In July, Facebook stymied the ability of page owners to customize link previews in order to stop the spread of fake news. Though it doesn’t seem to have achieved that, this change has had page owners and social media managers up in arms, some of whom took to Facebook’s blog to vent their anger:
The problem: 60% of websites don’t define the Open Graph tags necessary for Facebook to display an attractive link preview. This means that most of the time, page owners wanting to share a link are confronted with something like this:
Even if you’ve got full control over the link you’re sharing, it’s a lot of work to change the meta-tags of every page you want to share, and there’s often a lot of back-and-forth going on between the social media team and the IT team just to customize a single link preview. In addition, social media managers sometimes want to share the same link multiple times (when re-sharing a product page that has been popular in the past, for example), but want to use a different image for each post.
A seemingly easy fix is to share an image post with a link in the blurb above the image, rather than using Facebook’s link previews. However, there’s research to show that the click-trough rates on image posts are 82% below those using the native link previews (yes, I double checked that number 😲). And to some extent, that’s intuitive: When socialites click on the image, they’re presented with a larger gallery-version of the image, but nothing else to click on. In the case of the native link previews, however, they’ve been trained by Facebook to click anywhere if they want to know more.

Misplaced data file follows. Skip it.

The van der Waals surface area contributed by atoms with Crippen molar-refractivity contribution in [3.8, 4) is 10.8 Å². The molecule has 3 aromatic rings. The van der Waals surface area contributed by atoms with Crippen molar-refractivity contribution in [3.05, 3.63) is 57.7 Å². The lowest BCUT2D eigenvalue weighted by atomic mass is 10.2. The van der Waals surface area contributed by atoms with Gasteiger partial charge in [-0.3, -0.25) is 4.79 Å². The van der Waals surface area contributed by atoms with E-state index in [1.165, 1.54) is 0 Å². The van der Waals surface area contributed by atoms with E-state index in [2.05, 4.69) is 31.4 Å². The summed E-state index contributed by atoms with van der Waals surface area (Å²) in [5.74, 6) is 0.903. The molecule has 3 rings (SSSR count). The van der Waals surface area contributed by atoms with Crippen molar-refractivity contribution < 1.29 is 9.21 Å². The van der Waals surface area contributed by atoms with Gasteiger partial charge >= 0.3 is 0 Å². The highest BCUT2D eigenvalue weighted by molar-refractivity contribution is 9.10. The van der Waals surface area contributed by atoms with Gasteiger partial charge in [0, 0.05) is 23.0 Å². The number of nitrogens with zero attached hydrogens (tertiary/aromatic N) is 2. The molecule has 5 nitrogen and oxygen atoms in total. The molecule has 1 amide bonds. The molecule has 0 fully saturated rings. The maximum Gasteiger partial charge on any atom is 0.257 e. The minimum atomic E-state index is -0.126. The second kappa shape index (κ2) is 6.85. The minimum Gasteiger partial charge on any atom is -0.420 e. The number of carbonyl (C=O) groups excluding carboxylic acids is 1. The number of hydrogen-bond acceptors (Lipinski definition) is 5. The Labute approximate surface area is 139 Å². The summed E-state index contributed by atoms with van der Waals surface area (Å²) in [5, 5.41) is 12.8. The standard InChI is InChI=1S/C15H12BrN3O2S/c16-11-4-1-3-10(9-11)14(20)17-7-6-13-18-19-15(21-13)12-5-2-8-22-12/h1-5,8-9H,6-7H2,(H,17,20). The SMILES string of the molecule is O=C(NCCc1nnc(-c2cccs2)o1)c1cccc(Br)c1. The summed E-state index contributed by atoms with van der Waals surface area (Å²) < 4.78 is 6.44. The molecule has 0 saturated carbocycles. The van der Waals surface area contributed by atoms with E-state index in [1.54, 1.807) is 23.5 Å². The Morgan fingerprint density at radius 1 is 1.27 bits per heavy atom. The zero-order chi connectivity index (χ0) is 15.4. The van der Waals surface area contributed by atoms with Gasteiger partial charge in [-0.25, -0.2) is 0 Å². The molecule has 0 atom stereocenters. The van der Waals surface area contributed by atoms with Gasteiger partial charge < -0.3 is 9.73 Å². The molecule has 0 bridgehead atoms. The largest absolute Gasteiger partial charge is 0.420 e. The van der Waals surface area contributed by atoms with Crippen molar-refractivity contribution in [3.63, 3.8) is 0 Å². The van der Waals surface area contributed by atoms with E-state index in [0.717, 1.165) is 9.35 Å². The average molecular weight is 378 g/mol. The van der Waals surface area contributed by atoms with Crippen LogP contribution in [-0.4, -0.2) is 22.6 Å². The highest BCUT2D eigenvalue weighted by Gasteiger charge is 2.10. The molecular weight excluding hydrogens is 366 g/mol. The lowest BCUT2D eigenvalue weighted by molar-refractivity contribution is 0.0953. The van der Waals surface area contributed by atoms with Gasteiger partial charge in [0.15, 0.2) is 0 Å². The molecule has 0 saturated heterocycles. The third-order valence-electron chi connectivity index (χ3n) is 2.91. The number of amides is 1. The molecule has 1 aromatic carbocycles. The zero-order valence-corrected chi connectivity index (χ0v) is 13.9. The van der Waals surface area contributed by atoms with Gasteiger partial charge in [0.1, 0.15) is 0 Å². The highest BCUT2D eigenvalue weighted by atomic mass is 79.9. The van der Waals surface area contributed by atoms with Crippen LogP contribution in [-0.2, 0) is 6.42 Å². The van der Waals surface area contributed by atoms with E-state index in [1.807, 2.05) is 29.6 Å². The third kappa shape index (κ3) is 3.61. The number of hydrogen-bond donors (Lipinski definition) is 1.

Luckily, there are two ways which allow you to continue editing link previews. The first can be done through Facebook’s interface itself. Create a new image ad, set the destination to the link you’re trying to share, customize the image and title to your liking, and tick the “Also post to my page”-checkbox. Then, set the campaign’s budget to $1 and wait until your ad has been approved by Facebook. Your newly created ad will then be posted to your page’s timeline.
If you don’t want to go through the hassle of creating a new ad every time you want to post a link to Facebook, you can try the second way: ShareKit.io. You simply upload your image and enter a title and description, and ShareKit will generate a new link for you that you can then post to Facebook. Their agency plan lets you use your own (or your client’s) domain, so the link won’t appear as a ShareKit link.
It’s a shame that Facebook has decided to make the lives of social media managers harder than they’d have to be, but as you can see, there are a few alternatives that let you continue to customize link previews to your heart’s content.